Alberta Slip 40.000 39.22%
Ferro Frit 3249 20.000 19.61%
Red Iron Oxide 2.000 1.96%

Total:102.00

Auto Unity Formula

CaO 0.33
MgO 0.47
K2O 0.10
Na2O 0.10
(KNaO) 0.20
B2O3 0.28
Al2O3 0.50
SiO2 2.93
Fe2O3 0.12

Ratios

Si:Al: 5.9:1
SiB:Al: 6.4:1
R2O:RO: 0.2:0.8

Expansion

6.7 (Molar:6.0)

LOI

4.9

Cost

0.07 per kg

Notes

*This is part of a program to compare the results of fluxing Alberta Slip for cone 6 using 4 different frits (3134, 3124, 3195 and 3249).

Frit 3249, used here, is a low expansion frit, it reduces the thermal expansion of the Alberta Slip base GA6-A (from 7.6 to 6.5), such that it works well on even P300 porcelain. This is the version to use if any of the others craze.

Even though this recipe calculates to a low Si:Al ratio and a very high MgO level (both indicative of a matte glaze), this one fires ultra glossy.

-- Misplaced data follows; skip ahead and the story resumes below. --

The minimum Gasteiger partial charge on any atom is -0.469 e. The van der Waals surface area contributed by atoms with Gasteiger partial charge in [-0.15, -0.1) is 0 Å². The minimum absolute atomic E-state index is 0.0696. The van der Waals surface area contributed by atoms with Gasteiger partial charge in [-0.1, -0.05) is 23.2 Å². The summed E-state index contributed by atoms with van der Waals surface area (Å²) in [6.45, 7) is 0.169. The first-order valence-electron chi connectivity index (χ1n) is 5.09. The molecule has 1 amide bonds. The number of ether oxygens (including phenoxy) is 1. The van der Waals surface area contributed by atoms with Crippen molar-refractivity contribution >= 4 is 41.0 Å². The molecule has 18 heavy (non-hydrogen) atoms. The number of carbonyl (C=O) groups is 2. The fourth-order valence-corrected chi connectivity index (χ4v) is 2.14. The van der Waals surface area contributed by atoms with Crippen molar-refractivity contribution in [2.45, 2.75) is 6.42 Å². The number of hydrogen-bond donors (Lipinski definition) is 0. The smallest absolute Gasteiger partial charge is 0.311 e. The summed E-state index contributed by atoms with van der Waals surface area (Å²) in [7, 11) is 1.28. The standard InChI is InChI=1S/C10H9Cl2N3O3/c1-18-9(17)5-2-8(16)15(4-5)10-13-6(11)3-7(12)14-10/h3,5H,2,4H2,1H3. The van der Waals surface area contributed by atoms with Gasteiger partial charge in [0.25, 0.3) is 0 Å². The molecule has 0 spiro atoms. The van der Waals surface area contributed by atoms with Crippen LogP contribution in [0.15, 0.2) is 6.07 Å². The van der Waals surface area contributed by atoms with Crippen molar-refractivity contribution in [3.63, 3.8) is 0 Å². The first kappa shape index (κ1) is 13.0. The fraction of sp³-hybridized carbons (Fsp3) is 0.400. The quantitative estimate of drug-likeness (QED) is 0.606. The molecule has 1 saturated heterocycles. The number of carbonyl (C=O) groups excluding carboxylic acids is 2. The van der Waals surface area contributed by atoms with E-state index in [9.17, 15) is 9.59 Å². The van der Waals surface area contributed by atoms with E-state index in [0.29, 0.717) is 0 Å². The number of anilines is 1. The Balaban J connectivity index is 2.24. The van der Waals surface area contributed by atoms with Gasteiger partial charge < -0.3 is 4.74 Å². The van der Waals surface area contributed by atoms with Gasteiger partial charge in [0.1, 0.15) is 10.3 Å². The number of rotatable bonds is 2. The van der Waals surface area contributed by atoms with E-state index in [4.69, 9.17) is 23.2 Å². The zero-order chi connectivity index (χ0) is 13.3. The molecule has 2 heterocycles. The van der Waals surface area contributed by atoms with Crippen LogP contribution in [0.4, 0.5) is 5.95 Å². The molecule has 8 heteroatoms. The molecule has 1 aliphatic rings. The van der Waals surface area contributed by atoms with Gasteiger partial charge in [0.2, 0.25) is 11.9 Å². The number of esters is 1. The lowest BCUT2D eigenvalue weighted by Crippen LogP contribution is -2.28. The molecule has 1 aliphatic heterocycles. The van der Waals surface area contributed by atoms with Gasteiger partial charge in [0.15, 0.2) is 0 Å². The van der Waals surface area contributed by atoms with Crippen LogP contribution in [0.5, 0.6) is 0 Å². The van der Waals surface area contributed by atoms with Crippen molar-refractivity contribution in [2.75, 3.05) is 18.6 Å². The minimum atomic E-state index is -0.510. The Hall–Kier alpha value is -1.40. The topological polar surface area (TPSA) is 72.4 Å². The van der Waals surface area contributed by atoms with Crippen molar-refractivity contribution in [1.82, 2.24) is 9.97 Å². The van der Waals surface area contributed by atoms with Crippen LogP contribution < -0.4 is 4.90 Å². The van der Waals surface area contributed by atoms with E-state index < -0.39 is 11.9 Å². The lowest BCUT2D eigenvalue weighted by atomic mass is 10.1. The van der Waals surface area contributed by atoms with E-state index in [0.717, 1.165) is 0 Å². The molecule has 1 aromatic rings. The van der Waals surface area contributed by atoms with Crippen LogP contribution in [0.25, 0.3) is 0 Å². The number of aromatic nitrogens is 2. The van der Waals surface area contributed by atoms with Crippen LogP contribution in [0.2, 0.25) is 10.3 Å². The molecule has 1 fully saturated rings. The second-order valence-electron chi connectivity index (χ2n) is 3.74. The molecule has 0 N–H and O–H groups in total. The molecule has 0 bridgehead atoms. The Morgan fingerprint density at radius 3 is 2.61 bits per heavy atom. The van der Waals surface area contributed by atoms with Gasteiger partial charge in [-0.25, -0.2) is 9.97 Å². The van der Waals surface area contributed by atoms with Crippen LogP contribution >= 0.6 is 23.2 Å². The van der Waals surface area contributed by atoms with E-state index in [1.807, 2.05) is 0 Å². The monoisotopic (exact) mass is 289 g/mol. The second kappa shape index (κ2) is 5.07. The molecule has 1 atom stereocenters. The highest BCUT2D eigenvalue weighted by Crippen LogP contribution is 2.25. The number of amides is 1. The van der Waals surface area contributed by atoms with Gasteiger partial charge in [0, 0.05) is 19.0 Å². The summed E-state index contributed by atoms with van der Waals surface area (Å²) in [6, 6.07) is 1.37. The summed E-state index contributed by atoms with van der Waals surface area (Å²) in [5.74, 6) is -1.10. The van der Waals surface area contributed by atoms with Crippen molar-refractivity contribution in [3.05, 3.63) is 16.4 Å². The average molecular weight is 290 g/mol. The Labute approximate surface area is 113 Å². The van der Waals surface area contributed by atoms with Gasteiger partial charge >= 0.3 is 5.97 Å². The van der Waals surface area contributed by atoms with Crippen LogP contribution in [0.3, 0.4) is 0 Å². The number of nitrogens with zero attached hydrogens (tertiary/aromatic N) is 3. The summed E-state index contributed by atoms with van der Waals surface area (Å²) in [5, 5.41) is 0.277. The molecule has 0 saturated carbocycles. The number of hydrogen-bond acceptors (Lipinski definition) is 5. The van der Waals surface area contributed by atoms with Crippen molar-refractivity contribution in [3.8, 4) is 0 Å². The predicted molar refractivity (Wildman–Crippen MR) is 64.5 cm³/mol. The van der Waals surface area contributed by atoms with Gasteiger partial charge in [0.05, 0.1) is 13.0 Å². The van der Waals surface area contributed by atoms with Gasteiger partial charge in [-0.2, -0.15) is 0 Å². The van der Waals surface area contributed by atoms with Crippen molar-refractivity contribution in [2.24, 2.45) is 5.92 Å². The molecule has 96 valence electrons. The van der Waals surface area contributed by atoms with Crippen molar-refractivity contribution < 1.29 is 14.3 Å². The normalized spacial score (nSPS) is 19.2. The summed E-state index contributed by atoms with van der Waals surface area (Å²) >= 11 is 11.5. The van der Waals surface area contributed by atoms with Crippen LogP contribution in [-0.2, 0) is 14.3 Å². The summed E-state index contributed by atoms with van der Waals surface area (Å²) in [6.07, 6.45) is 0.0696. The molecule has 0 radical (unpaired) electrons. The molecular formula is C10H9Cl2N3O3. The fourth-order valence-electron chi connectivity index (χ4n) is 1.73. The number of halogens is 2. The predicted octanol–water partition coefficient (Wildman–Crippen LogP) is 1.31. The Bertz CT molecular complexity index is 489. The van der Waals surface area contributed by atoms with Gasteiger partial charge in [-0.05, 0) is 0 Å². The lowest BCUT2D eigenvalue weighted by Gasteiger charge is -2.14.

Since Alberta Slip is not as high in iron oxide as the original Albany Slip, we generally augment our base with red iron oxide. This produces a richer color (it does not work on the GA6-A version unless the kiln is cooled quickly to prevent crystallization). On iron bodies it fires almost black. The iron-free version of this is L3500E.

Iron has an added benefit: It gels the slurry. The 2% used here is low enough that it does not over-gel, it just produces a nicer-to-use slurry, one that goes on more evenly.

Comments

2021-12-13

Joe May 26/21 Made 2 x 500 gram powder batches of this glaze recipe. One used Fusion frit F-69 and other using Ferro frit 3249. Used 880 grams water to make a ratio of powder to water of 100/88 as per suggested GA6A recipe on Alberta Slip cone 6 recipes website page. S.G. was 1.455 for the F-69 version and 3249 version the same, just like ratio said it would be, however iron seems to have made it thicker viscosity wise like Tony said it does.

Pictures

P6851 M332 with L3500G AltaSlip 3249 base inside

P6823 M350 with L3500G AltaSlip 3249 base inside